Pet Q&A: Is lighting linked to birds' feather woes?
01/24/2012 12:00 AM
01/23/2012 3:58 PM
Are fluorescent lights bad for birds? I have read online that they cause feather-picking.
– Via email
I asked board-certified avian specialist Dr. Brian Speer (my "Birds for Dummies" co-author) for help with this one. He has his doubts that there's any problem with having birds in rooms lit by energy- saving compact fluorescent lights.
"Although there is a different flicker frequency that birds see as compared to ourselves, there is no confirmed direct causation between feather-damaging behavior and fluorescent lighting," says Speer, who owns the Medical Center for Birds, a birds-only practice in the Northern California town of Oakley.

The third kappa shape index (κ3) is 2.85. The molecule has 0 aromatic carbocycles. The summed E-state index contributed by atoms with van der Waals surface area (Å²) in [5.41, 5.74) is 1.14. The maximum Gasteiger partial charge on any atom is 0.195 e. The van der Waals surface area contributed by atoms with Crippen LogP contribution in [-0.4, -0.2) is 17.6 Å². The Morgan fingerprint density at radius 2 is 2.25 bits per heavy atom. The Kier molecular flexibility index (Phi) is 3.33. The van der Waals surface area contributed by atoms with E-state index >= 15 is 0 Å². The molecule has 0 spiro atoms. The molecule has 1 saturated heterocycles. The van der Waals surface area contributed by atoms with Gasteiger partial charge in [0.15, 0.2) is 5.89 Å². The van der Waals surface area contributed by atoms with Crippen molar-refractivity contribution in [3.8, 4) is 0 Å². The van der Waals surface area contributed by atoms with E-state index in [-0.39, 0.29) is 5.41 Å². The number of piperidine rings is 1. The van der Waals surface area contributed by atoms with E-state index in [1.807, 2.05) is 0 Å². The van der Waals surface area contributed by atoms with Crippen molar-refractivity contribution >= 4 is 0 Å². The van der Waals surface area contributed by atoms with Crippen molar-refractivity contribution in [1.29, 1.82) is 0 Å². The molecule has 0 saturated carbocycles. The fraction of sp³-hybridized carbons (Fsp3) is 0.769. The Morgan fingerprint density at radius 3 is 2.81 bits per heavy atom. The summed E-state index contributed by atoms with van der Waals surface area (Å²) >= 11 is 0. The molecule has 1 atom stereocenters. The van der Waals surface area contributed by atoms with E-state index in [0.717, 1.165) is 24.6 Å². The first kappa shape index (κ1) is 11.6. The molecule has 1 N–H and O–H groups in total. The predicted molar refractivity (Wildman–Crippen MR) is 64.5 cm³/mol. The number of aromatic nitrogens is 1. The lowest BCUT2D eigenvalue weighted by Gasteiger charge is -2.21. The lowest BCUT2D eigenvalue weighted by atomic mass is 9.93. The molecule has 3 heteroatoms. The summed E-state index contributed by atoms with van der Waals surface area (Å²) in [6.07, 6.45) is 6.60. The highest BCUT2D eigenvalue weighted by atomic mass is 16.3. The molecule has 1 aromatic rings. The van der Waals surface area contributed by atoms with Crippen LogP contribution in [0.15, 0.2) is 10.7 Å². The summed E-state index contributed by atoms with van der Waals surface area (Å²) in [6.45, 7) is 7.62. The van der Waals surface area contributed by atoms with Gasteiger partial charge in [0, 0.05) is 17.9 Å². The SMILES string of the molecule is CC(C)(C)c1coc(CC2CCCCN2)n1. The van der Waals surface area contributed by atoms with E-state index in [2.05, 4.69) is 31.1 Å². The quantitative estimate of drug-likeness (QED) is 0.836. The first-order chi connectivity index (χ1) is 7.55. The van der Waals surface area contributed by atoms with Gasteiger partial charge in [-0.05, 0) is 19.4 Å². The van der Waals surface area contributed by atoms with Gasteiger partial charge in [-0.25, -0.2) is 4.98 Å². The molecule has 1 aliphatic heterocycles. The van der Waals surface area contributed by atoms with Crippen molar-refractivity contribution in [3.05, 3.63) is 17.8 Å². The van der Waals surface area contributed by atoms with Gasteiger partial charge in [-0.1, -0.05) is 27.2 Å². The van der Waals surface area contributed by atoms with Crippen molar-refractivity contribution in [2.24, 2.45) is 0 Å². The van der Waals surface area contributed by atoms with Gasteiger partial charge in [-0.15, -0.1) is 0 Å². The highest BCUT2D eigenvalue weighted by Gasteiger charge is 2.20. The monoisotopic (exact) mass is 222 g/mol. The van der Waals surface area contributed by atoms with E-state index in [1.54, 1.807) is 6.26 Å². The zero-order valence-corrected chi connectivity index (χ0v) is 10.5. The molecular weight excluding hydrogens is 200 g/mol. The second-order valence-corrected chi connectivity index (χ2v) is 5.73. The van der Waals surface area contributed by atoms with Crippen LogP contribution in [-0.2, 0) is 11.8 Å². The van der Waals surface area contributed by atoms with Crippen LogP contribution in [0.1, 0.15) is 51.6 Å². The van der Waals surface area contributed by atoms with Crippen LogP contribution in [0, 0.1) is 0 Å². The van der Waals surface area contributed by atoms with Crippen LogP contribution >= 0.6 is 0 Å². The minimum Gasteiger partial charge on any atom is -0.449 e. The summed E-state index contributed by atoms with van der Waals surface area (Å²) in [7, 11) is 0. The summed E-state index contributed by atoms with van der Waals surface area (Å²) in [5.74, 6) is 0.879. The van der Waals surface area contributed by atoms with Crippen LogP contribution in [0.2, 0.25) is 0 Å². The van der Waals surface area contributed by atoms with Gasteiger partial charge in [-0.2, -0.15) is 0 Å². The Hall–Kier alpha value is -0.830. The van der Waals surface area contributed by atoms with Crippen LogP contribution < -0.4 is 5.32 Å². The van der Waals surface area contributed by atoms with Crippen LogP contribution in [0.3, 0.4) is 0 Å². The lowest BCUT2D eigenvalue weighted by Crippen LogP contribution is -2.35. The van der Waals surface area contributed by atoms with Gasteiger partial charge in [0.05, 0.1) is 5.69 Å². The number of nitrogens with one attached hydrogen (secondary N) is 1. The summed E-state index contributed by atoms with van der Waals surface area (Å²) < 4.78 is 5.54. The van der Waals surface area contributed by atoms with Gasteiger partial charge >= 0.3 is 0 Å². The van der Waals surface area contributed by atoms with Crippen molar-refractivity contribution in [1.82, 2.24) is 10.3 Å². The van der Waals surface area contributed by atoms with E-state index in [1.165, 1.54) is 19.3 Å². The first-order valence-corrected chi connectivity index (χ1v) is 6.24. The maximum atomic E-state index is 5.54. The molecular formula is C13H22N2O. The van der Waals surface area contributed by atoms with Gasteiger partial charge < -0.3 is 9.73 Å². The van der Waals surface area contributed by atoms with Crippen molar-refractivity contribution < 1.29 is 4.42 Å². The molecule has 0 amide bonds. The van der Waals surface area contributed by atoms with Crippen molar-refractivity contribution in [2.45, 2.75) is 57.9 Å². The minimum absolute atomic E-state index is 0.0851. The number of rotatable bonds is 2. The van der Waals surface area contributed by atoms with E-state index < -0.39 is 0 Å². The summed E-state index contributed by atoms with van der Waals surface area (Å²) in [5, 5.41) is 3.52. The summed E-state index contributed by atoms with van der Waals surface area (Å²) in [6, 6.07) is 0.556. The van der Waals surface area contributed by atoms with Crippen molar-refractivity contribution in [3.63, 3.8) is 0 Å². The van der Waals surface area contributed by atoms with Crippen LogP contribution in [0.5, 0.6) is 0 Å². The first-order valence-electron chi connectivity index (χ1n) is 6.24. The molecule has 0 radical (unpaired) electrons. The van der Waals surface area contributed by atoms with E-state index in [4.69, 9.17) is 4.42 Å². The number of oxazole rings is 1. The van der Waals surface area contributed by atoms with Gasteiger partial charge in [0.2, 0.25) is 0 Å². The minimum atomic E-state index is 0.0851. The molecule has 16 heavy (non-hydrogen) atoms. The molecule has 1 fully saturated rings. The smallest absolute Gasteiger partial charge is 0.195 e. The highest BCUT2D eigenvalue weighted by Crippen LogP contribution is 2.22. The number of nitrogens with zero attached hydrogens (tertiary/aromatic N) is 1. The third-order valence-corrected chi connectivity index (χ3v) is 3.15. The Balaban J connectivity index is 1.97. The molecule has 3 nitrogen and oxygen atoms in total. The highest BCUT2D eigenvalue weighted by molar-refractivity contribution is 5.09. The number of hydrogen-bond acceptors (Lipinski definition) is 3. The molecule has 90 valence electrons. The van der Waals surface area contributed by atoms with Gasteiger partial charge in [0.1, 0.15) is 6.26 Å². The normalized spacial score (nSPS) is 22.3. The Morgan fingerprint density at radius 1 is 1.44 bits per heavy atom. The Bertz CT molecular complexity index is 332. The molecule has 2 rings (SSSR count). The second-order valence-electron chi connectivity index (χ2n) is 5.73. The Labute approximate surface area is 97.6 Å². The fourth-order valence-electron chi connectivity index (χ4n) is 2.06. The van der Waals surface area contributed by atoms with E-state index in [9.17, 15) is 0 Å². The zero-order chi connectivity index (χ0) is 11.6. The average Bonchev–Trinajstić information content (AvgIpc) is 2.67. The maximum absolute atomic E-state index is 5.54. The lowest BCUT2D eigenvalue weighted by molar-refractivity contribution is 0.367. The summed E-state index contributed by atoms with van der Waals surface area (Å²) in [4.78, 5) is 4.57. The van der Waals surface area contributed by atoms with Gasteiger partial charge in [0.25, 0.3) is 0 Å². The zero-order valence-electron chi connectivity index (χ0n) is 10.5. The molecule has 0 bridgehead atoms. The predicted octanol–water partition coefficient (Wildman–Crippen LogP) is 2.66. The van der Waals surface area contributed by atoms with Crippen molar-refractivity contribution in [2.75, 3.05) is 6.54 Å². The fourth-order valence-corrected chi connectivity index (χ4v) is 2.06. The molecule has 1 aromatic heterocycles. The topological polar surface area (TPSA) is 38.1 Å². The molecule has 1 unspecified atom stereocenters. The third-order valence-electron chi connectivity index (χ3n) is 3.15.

He doesn't rule out fluorescent lights completely, however, at least as a contributory factor to the problem. Feather-picking is complex behavior, he stresses.
"This type of light may function as a stressor, and it is possible that some stressors may trigger anxiety," says Speer. "Anxiety may be addressed by displacement behavioral activities, and of these, feather damage could be seen.
"But this is a bit of a simplistic 'cause and effect' assumption for a problem that more often than not is multifactorial in nature," he says.
Stopping feather-picking, in other words, will remain a difficult road for many bird owners, with a lot of strategies employed along the way to find the magic ingredients to the cure – if it can be found at all.
– Gina Spadafori
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A "three dog night" was once described by comedian Johnny Carson as a "bad night for a tree." But the term originates with the Inuit tribes of Alaska, who measured nocturnal temperatures based on how many sled dogs they needed to serve as bed warmers.
– Mikkel Becker and Dr. Marty Becker
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